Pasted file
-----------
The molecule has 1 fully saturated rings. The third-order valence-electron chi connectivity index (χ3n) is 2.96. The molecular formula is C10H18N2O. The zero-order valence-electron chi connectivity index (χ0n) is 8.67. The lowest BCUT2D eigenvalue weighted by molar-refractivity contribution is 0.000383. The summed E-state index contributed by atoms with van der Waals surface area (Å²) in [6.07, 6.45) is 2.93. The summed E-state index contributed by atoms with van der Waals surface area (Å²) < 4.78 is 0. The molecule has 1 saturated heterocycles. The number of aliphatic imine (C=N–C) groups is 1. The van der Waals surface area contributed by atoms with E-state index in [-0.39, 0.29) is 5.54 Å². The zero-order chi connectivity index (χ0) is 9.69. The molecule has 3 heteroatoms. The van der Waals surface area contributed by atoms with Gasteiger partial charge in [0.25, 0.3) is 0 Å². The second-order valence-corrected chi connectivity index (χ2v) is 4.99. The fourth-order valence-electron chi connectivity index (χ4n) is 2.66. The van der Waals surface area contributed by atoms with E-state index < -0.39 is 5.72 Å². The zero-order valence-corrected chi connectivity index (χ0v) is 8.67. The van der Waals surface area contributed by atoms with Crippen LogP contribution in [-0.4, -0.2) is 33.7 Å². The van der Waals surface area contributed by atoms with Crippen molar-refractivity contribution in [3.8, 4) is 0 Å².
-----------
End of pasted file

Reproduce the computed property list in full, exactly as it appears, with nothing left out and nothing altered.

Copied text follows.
The molecule has 1 fully saturated rings. The third-order valence-electron chi connectivity index (χ3n) is 2.96. The molecular formula is C10H18N2O. The zero-order valence-electron chi connectivity index (χ0n) is 8.67. The lowest BCUT2D eigenvalue weighted by molar-refractivity contribution is 0.000383. The summed E-state index contributed by atoms with van der Waals surface area (Å²) in [6.07, 6.45) is 2.93. The summed E-state index contributed by atoms with van der Waals surface area (Å²) < 4.78 is 0. The molecule has 1 saturated heterocycles. The number of aliphatic imine (C=N–C) groups is 1. The van der Waals surface area contributed by atoms with E-state index in [-0.39, 0.29) is 5.54 Å². The zero-order chi connectivity index (χ0) is 9.69. The molecule has 3 heteroatoms. The van der Waals surface area contributed by atoms with Gasteiger partial charge in [0.25, 0.3) is 0 Å². The second-order valence-corrected chi connectivity index (χ2v) is 4.99. The fourth-order valence-electron chi connectivity index (χ4n) is 2.66. The van der Waals surface area contributed by atoms with E-state index < -0.39 is 5.72 Å². The zero-order valence-corrected chi connectivity index (χ0v) is 8.67. The van der Waals surface area contributed by atoms with Crippen LogP contribution in [-0.4, -0.2) is 33.7 Å². The van der Waals surface area contributed by atoms with Crippen molar-refractivity contribution in [3.8, 4) is 0 Å².